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Last month I was thumbing through a Northern Sun catalog. A short article inside the front cover caught my eye. The article announced Minneapolis’ first community solar garden. I had never heard of the concept of a solar garden, but I was hooked immediately. According to the Solar Garden Institute, a solar garden is a community shared solar array with grid-connected subscribers. Homes and businesses, even if shaded by trees, receive a bill credit as if the panels were on their own roof using “virtual net metering”.” It is an opportunity for home owners, renters, businesses, churches, etc. to invest in solar energy without having to install solar panels at their own facility. The solar garden atop Northern Suns’ 5,000 square foot flat roof in Minneapolis, Minnesota will be able to produce enough energy to power 8-10 homes. The cost of the project is about $180.000.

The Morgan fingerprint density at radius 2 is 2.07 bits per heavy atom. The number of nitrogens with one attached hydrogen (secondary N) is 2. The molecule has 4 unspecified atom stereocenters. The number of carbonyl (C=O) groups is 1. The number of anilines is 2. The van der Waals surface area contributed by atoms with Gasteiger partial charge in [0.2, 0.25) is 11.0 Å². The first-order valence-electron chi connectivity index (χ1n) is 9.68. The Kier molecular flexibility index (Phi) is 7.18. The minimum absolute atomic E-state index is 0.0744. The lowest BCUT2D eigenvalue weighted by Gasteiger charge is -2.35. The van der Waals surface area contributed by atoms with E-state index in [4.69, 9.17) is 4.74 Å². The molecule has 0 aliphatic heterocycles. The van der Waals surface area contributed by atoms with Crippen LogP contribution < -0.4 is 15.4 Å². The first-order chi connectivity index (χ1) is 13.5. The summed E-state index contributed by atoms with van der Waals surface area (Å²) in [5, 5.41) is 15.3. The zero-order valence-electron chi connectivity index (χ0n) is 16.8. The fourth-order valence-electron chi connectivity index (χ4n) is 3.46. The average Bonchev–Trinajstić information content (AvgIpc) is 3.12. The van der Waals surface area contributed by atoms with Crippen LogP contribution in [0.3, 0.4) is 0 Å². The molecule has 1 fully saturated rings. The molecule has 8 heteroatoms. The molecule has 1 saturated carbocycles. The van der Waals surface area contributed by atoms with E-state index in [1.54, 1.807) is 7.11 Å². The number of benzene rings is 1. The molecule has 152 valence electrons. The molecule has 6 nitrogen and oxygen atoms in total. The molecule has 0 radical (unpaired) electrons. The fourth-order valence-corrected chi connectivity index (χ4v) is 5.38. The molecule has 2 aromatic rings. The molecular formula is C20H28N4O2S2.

Minnesota Community Solar lists four great benefits of solar gardens:

  1. Subscribers save money on their electric bills
  2. Rooftops and previously unusable land (former landfills, brownfields, airport land) can become sites for clean energy generation
  3. Utilities are assisted in reaching renewable energy goals
  4. Our carbon footprint decreases by a shoe size or two

Of course, I have been wondering how long it takes for subscribers to recoup their investment. I asked a Northern Sun employee, but he said that had not yet been determined for their facility. The Solar Garden Institute offers an estimate of 6-20 years for a solar garden investment to pay for itself. The length of time depends on the initial cost of the project, maintenance costs, tax credits, and the amount of available sunlight.

How ‘bout a community solar garden in Wichita, Kansas?